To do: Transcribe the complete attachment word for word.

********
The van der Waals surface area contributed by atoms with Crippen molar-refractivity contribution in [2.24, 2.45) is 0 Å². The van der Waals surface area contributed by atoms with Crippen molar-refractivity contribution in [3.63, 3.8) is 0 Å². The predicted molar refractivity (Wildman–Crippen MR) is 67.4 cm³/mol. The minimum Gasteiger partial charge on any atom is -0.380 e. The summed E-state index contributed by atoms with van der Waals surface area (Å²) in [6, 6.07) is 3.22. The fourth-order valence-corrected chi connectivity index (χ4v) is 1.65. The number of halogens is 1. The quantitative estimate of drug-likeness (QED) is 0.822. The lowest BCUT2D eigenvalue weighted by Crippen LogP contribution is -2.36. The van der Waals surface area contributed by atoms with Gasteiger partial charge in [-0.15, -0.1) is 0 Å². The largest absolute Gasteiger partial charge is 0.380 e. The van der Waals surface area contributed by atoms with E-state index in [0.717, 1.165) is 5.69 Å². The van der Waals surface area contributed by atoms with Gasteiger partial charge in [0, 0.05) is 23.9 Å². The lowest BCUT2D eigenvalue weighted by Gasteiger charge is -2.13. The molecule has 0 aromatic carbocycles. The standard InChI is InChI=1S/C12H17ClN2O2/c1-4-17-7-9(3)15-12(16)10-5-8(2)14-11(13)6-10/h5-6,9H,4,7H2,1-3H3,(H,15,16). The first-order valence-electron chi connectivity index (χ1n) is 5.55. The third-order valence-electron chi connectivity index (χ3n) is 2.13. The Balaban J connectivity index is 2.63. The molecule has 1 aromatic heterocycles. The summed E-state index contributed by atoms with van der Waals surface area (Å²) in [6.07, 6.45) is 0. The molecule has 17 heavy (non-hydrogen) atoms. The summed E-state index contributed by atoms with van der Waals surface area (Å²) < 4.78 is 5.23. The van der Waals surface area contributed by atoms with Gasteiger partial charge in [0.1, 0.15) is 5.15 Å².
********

The van der Waals surface area contributed by atoms with Crippen molar-refractivity contribution in [2.24, 2.45) is 0 Å². The van der Waals surface area contributed by atoms with Crippen molar-refractivity contribution in [3.63, 3.8) is 0 Å². The predicted molar refractivity (Wildman–Crippen MR) is 67.4 cm³/mol. The minimum Gasteiger partial charge on any atom is -0.380 e. The summed E-state index contributed by atoms with van der Waals surface area (Å²) in [6, 6.07) is 3.22. The fourth-order valence-corrected chi connectivity index (χ4v) is 1.65. The number of halogens is 1. The quantitative estimate of drug-likeness (QED) is 0.822. The lowest BCUT2D eigenvalue weighted by Crippen LogP contribution is -2.36. The van der Waals surface area contributed by atoms with Gasteiger partial charge in [-0.15, -0.1) is 0 Å². The largest absolute Gasteiger partial charge is 0.380 e. The van der Waals surface area contributed by atoms with E-state index in [0.717, 1.165) is 5.69 Å². The van der Waals surface area contributed by atoms with Gasteiger partial charge in [0, 0.05) is 23.9 Å². The lowest BCUT2D eigenvalue weighted by Gasteiger charge is -2.13. The molecule has 0 aromatic carbocycles. The standard InChI is InChI=1S/C12H17ClN2O2/c1-4-17-7-9(3)15-12(16)10-5-8(2)14-11(13)6-10/h5-6,9H,4,7H2,1-3H3,(H,15,16). The first-order valence-electron chi connectivity index (χ1n) is 5.55. The third-order valence-electron chi connectivity index (χ3n) is 2.13. The Balaban J connectivity index is 2.63. The molecule has 1 aromatic heterocycles. The summed E-state index contributed by atoms with van der Waals surface area (Å²) in [6.07, 6.45) is 0. The molecule has 17 heavy (non-hydrogen) atoms. The summed E-state index contributed by atoms with van der Waals surface area (Å²) < 4.78 is 5.23. The van der Waals surface area contributed by atoms with Gasteiger partial charge in [0.1, 0.15) is 5.15 Å².